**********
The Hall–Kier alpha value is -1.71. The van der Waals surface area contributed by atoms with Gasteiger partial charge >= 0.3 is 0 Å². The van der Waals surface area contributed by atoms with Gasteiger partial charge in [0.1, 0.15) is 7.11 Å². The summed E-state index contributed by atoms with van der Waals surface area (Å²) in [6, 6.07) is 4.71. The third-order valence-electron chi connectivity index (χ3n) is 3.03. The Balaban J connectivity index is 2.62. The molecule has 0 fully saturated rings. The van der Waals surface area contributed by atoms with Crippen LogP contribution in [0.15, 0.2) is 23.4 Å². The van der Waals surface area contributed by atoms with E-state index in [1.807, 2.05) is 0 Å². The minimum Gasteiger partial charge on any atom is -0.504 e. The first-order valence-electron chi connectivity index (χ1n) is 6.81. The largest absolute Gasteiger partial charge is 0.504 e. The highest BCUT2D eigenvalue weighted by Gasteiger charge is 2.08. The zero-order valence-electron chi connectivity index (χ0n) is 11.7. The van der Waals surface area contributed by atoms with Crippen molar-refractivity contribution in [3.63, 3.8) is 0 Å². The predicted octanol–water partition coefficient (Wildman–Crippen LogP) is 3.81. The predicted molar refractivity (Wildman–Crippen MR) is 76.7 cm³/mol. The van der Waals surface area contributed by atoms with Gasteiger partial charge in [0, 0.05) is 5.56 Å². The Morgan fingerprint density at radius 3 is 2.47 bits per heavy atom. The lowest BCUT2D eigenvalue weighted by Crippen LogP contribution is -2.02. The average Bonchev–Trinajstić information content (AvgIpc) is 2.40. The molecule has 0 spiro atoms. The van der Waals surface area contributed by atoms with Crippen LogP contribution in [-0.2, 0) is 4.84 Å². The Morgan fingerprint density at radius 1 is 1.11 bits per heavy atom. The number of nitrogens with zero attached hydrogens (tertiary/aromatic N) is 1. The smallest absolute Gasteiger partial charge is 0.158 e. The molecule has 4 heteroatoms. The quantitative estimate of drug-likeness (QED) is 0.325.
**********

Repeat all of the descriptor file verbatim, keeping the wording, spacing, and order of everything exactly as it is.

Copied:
The Hall–Kier alpha value is -1.71. The van der Waals surface area contributed by atoms with Gasteiger partial charge >= 0.3 is 0 Å². The van der Waals surface area contributed by atoms with Gasteiger partial charge in [0.1, 0.15) is 7.11 Å². The summed E-state index contributed by atoms with van der Waals surface area (Å²) in [6, 6.07) is 4.71. The third-order valence-electron chi connectivity index (χ3n) is 3.03. The Balaban J connectivity index is 2.62. The molecule has 0 fully saturated rings. The van der Waals surface area contributed by atoms with Crippen LogP contribution in [0.15, 0.2) is 23.4 Å². The van der Waals surface area contributed by atoms with E-state index in [1.807, 2.05) is 0 Å². The minimum Gasteiger partial charge on any atom is -0.504 e. The first-order valence-electron chi connectivity index (χ1n) is 6.81. The largest absolute Gasteiger partial charge is 0.504 e. The highest BCUT2D eigenvalue weighted by Gasteiger charge is 2.08. The zero-order valence-electron chi connectivity index (χ0n) is 11.7. The van der Waals surface area contributed by atoms with Crippen molar-refractivity contribution in [3.63, 3.8) is 0 Å². The predicted octanol–water partition coefficient (Wildman–Crippen LogP) is 3.81. The predicted molar refractivity (Wildman–Crippen MR) is 76.7 cm³/mol. The van der Waals surface area contributed by atoms with Gasteiger partial charge in [0, 0.05) is 5.56 Å². The Morgan fingerprint density at radius 3 is 2.47 bits per heavy atom. The lowest BCUT2D eigenvalue weighted by Crippen LogP contribution is -2.02. The average Bonchev–Trinajstić information content (AvgIpc) is 2.40. The molecule has 0 spiro atoms. The van der Waals surface area contributed by atoms with Crippen LogP contribution in [-0.2, 0) is 4.84 Å². The Morgan fingerprint density at radius 1 is 1.11 bits per heavy atom. The number of nitrogens with zero attached hydrogens (tertiary/aromatic N) is 1. The smallest absolute Gasteiger partial charge is 0.158 e. The molecule has 4 heteroatoms. The quantitative estimate of drug-likeness (QED) is 0.325.